Christian Høm, the CEO of Alfred Berg Asset Management in Copenhagen, part of a Scandinavian grouping, believes that the group as a whole is ahead of the game in terms of developing a Nordic concept and that the others are only now catching up.
"From the Alfred Berg point of view, our strength is the Nordic concept. We were the first asset manager that took the Nordic viewpoint, and I think that is what the other investment managers are doing now, building up a Nordic home base." He adds that they were also among the first to separate out the asset management function, "to see asset management as a business centre", having done so in the 1990.
Unibank, as with Alfred Berg, strongly emphasises the Nordic approach: "In Unibank our vision is to create a truly Nordic investment organisation with a global product range. We have just bought an investment manager in Stockholm. We are very close to being truly a Nordic player," says Jacobsen. But this, he says, does not limit their ability to manage elsewhere.
"At Unibank Investment Management we have had a very good performance compared with the global players and have outperformed the Morgan Stanley index in our global portfolio in 1995, 1996 and 1997, while some of the big players in London have had difficulties. We have not been so underweight in the US and overweight in Asia and Japan as the UK houses," he adds.
"The effect of the euro," says Carnegie's Randel, "will be that Europe will be the equity home market. By definition any asset manager worth his salt will be a European manager but that said there will always be local controls and portfolios with local stocks."
The pension funds themselves are also becoming increasingly sophisticated which is helping to drive change.
"Competition is heating up," says Randel. "Investors are demanding more performance. Companies are having to improve their performance to keep their market share when performance in the past has not been the main issue." He adds that the example of underfunded institutions in Japan has sounded a warning to Danish investors.
"Most institutions are aware of whatthey can ask for and what they can get in terms of service and performance. Their requirements in terms of performance is consistency with the MSCI," says Nilsson.
He sees a trend towards indexation in efficient markets and the adoption of different asset classes such as regional active mandates (where market efficiency is low), private equity and European mid-caps. But he is worried that funds may not have the relevant systems in place. "Some funds miss a formalised procedure for following up and controlling external managers. They don't recognise the need for distribution of power between money managers, brokers and custodians."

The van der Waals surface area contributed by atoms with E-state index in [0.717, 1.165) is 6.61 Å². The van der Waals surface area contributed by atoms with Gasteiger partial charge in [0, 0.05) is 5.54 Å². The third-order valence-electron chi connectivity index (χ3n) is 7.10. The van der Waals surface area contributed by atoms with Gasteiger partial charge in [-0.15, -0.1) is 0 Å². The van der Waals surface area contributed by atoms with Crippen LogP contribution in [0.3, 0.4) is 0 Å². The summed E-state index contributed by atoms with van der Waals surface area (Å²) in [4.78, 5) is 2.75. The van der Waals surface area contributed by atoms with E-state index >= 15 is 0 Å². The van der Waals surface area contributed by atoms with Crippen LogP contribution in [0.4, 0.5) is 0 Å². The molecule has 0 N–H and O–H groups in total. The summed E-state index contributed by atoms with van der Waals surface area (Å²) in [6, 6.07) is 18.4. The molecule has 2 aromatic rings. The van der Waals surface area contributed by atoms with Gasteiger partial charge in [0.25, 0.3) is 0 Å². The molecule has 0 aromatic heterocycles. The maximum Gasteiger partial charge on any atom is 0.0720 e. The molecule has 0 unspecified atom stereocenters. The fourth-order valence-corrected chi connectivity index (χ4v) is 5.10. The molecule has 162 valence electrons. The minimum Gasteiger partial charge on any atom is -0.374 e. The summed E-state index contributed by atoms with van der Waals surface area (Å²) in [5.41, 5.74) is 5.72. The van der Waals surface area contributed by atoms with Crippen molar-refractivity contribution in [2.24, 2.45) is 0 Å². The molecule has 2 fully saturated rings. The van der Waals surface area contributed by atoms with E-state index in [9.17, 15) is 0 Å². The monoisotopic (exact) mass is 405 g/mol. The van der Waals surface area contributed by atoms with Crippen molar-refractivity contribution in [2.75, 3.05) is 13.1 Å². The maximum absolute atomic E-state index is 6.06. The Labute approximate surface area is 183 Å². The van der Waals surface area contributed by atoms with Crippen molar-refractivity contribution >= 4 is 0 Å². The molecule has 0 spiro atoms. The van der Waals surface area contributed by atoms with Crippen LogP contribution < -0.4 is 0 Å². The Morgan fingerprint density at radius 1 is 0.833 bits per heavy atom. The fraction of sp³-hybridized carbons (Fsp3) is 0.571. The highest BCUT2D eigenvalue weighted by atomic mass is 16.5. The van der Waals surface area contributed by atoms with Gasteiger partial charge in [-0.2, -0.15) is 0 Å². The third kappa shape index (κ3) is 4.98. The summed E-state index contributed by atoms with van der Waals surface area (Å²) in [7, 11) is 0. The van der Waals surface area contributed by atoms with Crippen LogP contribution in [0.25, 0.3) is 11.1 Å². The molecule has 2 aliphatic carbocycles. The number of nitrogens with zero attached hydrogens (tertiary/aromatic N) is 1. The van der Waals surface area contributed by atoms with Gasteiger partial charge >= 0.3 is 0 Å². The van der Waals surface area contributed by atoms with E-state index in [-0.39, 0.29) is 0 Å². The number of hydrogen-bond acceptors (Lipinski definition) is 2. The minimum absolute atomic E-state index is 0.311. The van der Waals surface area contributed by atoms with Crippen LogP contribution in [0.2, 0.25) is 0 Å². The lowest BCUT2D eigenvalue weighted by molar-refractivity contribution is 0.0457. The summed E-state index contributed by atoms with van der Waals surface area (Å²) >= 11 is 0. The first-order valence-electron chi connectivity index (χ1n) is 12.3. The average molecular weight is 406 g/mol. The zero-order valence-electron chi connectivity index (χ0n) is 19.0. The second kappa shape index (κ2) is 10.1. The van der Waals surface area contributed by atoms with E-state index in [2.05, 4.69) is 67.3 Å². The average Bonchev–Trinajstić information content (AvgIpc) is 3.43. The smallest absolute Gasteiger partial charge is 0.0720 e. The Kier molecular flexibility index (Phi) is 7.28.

"They are lagging in terms of efficiency of costs in running assets both internally and externally."
Knudsen continues: "There is a move on international bonds as well but there is a recognition that where they want more specialised mandates, say a European mid cap mandate, they will tend to outsource."
"On the equity investment side we see a high level of sophistication. Some of them go for indexation of most of their equity investments and use a smaller proportion, say 25%, for tactical allocation in specialised mandates." He adds however that in most cases there is little by way of emerging market investment.
Demand for services such as currency management is dampened by tax regulations which preclude hedging without financial penalty. He also notes that liability matching obligations tend to push funds towards equity investment rather than fixed interest.
Jacobsen adds: "More and more of our clients are looking for a strategic partner. The overall asset allocation is more important in the long term than their performance in the individual asset class."
In terms of competition between international and domestic players, the managers believe that competition must increase but domestic players are still cynical about how much influence international players will have.
Høm emphasises Alfred Berg's domestic credentials, despite ownership by ABN AMRO, adding that there will be little foreign competition for Danish portfolios, while international competition will concentrate on the large investors. "We do see increasing competition out of London on the international side."
"They are not taking market share with one of the main reasons being language. We will see more players in the future because everybody seems to be concentrating on asset management. Foreigners find it very difficult to set up shop which is positive for the existing players. But I think that the Nordic players will probably set up asset management shops here in Denmark," says Randel.
Unibank's Jacobsen believes that the euro's introduction will inevitably increase the moves to outside investment but is uncertain about its effect upon competition. "Since the market was liberalised several institutions especially from London, have entered the market but it is our experience that the market is very tough and it is difficult to compete with Danish institutions. One problem is the Danish tax system, the real interest rate tax which is difficult for foreigners," he says.
However international companies such as Dresdner RCM Global Investors which set up in April last year has made progress having already won several mandates.
Discussing his company's progress, Thomas Pederson, a director with Dresdner RCM in Copenhagen, says: "The best way to actually service the Danish market is to have an office in Copenhagen. There is no doubt about that. We need a local presence and I am absolutely convinced that with global asset management resources we stand quite strongly in terms of making an impact on the industry. This may be contrary to what you have heard from the local managers. If we put our resources to use in a dedicated market like Denmark we will over the years reap the benefit."
Pension manager Niels Fink adds that the introduction of the euro combined with the existing regulations, will clearly increase the opportunities to invest in non-Danish European equity markets. "The increasing allocations to non-domestic markets may bring a higher degree of out-sourcing although funds themselves might also increase their internal research capabilities."
He says that being so close to an important currency will mean that it will be "the first and most natural place to diversify".